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Offline Gerrard

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Update eers vir ons want ek het nou track verloor. Waar is julle nou en wat is die volgende trip ?
...dis nooit te laat om n happy childhood te he nie !

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Terug op die lug.

Nice Michnus  :thumleft:

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Offline michnus

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Update eers vir ons want ek het nou track verloor. Waar is julle nou en wat is die volgende trip ?

Yebo yes! Jislaaik ek weet, dit is net soveel damn werk om al die photos en goed te try sort en edit, en ek laai meer fotos hier as op die blog. Ek moes ook eers die blog update wat my lank gevat het. Ons het Europe getoer vir 5 maande en ek sal dit nou bysit. Ons volgende trip nou is vir April. Ons bikes is in Ulm in Germany en ons gaan hulle haal en dan af ry Turkey toe en Iran as ons kan inkom. sal Oktober die bikes weer in Ulm park vir winter.  :biggrin:

Yes menere die trip moet aangaan  :biggrin:
« Last Edit: January 22, 2015, 03:02:01 pm by michnus »
 

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Offline michnus

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EGYPT..IN SEARCH OF THE OLD EGYPTIANS. PART 1
« Reply #449 on: January 24, 2015, 05:41:31 pm »


Post is a bit buggered the pictures do not follow the story as we could not take pictures on the ferry.

Penning our experience with Egypt took me some time. It's got more to do with the aberrant manner of Egypt. Take caution not to become cynical about Egyptians and try and see the real Egypt and people. But let me tell you the story and you can decide for yourself. It’s a love hate affair. Sometimes more hate than love and a bit of a culture shock until one learn to deal with Egypt's eccentric and quirky ways.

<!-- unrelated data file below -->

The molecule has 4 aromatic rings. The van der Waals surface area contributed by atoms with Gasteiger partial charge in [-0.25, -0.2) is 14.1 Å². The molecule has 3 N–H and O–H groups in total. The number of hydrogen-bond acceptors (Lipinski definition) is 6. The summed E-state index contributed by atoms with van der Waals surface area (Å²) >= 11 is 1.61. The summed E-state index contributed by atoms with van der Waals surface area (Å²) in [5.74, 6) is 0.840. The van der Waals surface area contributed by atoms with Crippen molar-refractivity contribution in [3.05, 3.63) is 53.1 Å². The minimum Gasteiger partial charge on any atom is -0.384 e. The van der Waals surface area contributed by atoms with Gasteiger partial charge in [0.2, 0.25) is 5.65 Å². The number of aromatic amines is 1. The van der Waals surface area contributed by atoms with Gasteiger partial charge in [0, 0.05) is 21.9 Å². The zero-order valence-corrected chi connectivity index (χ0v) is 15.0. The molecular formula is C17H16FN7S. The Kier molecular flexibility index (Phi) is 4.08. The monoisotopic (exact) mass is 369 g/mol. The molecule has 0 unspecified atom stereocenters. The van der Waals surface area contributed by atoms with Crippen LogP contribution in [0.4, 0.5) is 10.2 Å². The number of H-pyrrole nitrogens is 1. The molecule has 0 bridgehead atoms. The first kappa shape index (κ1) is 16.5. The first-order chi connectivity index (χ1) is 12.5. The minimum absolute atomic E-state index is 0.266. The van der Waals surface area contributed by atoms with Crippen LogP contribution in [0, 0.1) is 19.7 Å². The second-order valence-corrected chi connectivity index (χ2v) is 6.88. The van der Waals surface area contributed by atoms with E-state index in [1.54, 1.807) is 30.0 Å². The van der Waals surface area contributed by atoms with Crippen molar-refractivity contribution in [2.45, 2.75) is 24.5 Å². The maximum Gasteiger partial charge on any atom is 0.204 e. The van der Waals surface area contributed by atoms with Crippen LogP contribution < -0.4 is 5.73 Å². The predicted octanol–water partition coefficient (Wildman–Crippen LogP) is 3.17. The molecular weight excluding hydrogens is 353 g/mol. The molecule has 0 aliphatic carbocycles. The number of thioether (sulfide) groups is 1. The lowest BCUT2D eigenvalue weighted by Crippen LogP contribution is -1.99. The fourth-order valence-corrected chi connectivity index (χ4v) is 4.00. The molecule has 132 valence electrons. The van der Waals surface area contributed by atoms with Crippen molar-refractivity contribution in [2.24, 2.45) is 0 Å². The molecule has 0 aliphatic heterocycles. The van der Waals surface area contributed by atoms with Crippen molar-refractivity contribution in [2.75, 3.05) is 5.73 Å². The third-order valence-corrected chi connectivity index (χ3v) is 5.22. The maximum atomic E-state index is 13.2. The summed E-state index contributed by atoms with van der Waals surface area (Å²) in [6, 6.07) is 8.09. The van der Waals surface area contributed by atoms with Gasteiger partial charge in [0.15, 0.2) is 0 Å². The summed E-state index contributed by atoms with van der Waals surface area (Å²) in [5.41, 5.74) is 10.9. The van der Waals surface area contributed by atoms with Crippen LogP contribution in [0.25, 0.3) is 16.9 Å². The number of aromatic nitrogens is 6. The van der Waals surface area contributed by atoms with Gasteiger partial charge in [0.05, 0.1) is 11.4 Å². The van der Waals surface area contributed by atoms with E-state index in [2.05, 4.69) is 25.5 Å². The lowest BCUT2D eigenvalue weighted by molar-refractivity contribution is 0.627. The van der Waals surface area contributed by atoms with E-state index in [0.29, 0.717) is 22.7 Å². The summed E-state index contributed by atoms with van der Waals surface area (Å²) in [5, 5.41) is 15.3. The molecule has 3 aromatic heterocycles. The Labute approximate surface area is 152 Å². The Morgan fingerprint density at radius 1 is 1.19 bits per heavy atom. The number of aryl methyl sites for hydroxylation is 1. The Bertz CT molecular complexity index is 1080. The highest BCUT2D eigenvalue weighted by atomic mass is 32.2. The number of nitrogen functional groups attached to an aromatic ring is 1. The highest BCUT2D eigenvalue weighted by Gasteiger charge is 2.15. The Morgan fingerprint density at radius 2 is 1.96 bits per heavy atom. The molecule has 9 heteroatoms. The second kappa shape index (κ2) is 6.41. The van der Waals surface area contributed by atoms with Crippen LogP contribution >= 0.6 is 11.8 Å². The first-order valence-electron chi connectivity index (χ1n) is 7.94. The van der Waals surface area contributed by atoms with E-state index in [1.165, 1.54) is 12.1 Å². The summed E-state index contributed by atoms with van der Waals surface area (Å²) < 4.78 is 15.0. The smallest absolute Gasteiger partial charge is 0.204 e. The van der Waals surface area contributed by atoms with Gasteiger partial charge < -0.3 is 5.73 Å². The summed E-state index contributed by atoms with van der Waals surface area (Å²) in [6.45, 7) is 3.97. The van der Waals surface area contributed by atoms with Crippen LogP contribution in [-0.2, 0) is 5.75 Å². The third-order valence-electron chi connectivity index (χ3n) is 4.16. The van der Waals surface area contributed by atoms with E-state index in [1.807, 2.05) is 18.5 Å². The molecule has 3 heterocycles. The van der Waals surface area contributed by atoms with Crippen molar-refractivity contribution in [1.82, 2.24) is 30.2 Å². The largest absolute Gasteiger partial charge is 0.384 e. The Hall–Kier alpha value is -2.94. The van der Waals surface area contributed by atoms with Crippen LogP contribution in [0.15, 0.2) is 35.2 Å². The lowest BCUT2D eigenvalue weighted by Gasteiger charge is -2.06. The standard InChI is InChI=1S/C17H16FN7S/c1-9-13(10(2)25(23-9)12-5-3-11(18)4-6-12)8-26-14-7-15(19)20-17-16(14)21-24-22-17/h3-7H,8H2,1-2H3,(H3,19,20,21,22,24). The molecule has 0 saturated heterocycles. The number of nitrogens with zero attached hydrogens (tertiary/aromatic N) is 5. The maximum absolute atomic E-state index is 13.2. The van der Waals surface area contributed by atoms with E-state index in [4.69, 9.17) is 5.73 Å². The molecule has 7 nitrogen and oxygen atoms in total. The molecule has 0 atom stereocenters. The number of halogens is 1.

Our modus operandi for any new country was and still is, go in with open minds and expect anything and know that most things most probablywill be different to what we are accustomed to. This was no different to Egypt. Although, we had our trepidation about Egypt and were told horror stories by many travelers about Baksheesh and the art of ripping-off of travelers even outside the tourist areas.




We were really seeing forward sitting next to the Nile in Aswan with a beer, Falafel and the sun setting over the sand dunes. You know that pictures of Raiders of the Lost Arch and such movie? And then off course to see the pyramids and ancient sites of the old Egyptians.



Early morning Aswan waking up. Smell of fresh bread everywhere.

Mazar our fixer in Sudan at the border town of Wadi Halfa ran around preparing all the paper work for us to enter Egypt onboard the dilapidated SS Titanic Nasser. This ramshackle zinc tub was still the current and only means of travel between Sudan and Egypt. This must still be the first steel boat ever build in the world operating. We quickly found out the reason for its existence was that an entire economy revolves around the operation of this vessel.




These stupid big cruise ships stand 4-5 deep row after row, we stop counted somewhere after 50 or 70 empty. The Arab spring killed the tourist flowers.


Rent a Felluca for the day, they are cheap and lunch with beers are standard.


Me? Yes for bloody sure I am a pharaoh! Call me King Tut Two